Story Rating: 2 stars
Audio Rating: 2.5 stars
Narrator: Sean Lenhart
Length: 9 hours, 51 minutes
Nash is a man without a memory. When he walks into Brody Tyler’s bar, he has no recollection of who he is and only remembers the months he spent in the hospital after he was attacked. Brody has gotten burned before, but he is compelled to help the man in front of him with nowhere to go. Nash’s looks and gorgeous green eyes certainly don’t hurt either and Brody finds himself offering the man a job and a place to stay.
The men fall in love and are quite content until another accident causes Nash’s memory to return, only this time he forgets Brody. When Nash wakes up in the hospital a second time, he doesn’t remember the last six months. Nash is really a wealthy businessman and the almighty dollar is all that matters. He then learns that someone may be trying to kill him. With no access to Nash, Brody winds up being hired as the man’s bodyguard, although Nash has no idea how well Brody actually knows his body. Nash is attracted to Brody, but he treats him as the hired help and Brody is determined to protect Nash and desperate for his memory to return. But with a killer close by, it’s a race to see which will win out first.
This book was originally published in 2011 and has just been recently released in audio. This book suffers from many things, but the first is that it’s dated. The plot is dated and has been done many times, the characters are too familiar, and the dialogue is so clichéd I found myself being able to finish the sentences before the characters. Mostly, it was interchangeable with so many other books that are out there. I just didn’t feel that it held up and was worth investing in as a new audio release.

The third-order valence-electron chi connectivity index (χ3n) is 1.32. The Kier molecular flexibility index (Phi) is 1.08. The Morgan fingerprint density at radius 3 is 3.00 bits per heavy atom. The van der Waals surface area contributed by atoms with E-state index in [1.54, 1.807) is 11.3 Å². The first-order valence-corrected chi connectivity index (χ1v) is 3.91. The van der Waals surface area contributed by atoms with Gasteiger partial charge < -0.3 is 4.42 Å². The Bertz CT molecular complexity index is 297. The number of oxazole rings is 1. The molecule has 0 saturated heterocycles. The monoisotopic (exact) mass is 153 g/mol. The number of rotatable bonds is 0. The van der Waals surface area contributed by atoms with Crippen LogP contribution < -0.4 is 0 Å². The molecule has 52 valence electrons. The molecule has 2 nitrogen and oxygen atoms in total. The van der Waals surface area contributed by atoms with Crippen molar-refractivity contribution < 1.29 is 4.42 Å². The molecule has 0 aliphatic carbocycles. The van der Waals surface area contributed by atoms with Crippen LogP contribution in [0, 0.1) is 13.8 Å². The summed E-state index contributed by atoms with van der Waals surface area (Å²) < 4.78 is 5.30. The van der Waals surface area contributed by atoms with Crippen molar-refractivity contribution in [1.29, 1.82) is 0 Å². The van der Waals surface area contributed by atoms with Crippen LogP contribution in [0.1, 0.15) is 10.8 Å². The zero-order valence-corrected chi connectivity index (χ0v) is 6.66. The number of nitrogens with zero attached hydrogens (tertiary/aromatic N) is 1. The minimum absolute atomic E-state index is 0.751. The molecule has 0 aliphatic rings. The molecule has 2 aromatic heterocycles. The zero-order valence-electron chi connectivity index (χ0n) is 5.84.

Next, was the actual story. Most of it didn’t work for me for so many reasons. To start, the set up was fine with Nash finding himself with no memory and wandering into Brody’s bar. The men bond and fall in love. But that’s only a small part of the beginning of the book. Nash is then hit by a car and his memory returns with the exception of the time he spent with Brody…convenient.
But…Brody is a wealthy businessman who buys and dismantles companies in trouble. If this sounds similar to the main character in Pretty Woman, it is, and it’s complete with a way too obvious take off on the final business scene of that movie. But the real Nash is a gruff, unfeeling, uncaring man that’s not nice to anyone. His family tolerates him as just being Nash and his staff are afraid of him and that’s just the way it is. But when he was with Brody, with no memory, he was a gentle and fun guy that everyone loved.
So let’s back up…Nash was attacked and lost his memory and was in a hospital for three months as a John Doe. His family was worried about him, yet with all their money they couldn’t have found him? He was in a hospital in the same state. Then, Nash is hit by a car outside of a business, knocked unconscious, and wakes up in the hospital. Yet, when Brody goes to the store and the area Nash was in, no one claims to have seen him after he left the store. How did a man get knocked unconscious by a car and then get transported to a hospital in the middle of the day with no one seeing him?